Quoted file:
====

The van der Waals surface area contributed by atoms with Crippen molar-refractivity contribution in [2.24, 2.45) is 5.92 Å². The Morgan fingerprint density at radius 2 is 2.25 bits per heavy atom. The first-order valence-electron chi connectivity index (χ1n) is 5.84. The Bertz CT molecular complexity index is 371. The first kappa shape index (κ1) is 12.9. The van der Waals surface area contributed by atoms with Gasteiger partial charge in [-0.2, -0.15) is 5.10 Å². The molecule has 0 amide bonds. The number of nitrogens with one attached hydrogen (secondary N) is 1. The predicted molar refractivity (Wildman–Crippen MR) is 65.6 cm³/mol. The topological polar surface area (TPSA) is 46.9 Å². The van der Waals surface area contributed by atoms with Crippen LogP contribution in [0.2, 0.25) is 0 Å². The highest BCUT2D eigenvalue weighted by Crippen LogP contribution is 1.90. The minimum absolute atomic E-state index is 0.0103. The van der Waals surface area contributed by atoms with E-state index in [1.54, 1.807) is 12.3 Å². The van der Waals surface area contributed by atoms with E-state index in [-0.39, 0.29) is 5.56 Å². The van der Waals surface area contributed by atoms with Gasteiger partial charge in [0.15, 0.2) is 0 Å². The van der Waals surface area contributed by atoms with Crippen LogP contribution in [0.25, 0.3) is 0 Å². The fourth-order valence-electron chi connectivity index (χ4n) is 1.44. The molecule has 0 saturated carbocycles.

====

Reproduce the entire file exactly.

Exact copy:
The van der Waals surface area contributed by atoms with Crippen molar-refractivity contribution in [2.24, 2.45) is 5.92 Å². The Morgan fingerprint density at radius 2 is 2.25 bits per heavy atom. The first-order valence-electron chi connectivity index (χ1n) is 5.84. The Bertz CT molecular complexity index is 371. The first kappa shape index (κ1) is 12.9. The van der Waals surface area contributed by atoms with Gasteiger partial charge in [-0.2, -0.15) is 5.10 Å². The molecule has 0 amide bonds. The number of nitrogens with one attached hydrogen (secondary N) is 1. The predicted molar refractivity (Wildman–Crippen MR) is 65.6 cm³/mol. The topological polar surface area (TPSA) is 46.9 Å². The van der Waals surface area contributed by atoms with Crippen LogP contribution in [0.2, 0.25) is 0 Å². The highest BCUT2D eigenvalue weighted by Crippen LogP contribution is 1.90. The minimum absolute atomic E-state index is 0.0103. The van der Waals surface area contributed by atoms with E-state index in [1.54, 1.807) is 12.3 Å². The van der Waals surface area contributed by atoms with E-state index in [-0.39, 0.29) is 5.56 Å². The van der Waals surface area contributed by atoms with Gasteiger partial charge in [0.15, 0.2) is 0 Å². The van der Waals surface area contributed by atoms with Crippen LogP contribution in [0.25, 0.3) is 0 Å². The fourth-order valence-electron chi connectivity index (χ4n) is 1.44. The molecule has 0 saturated carbocycles.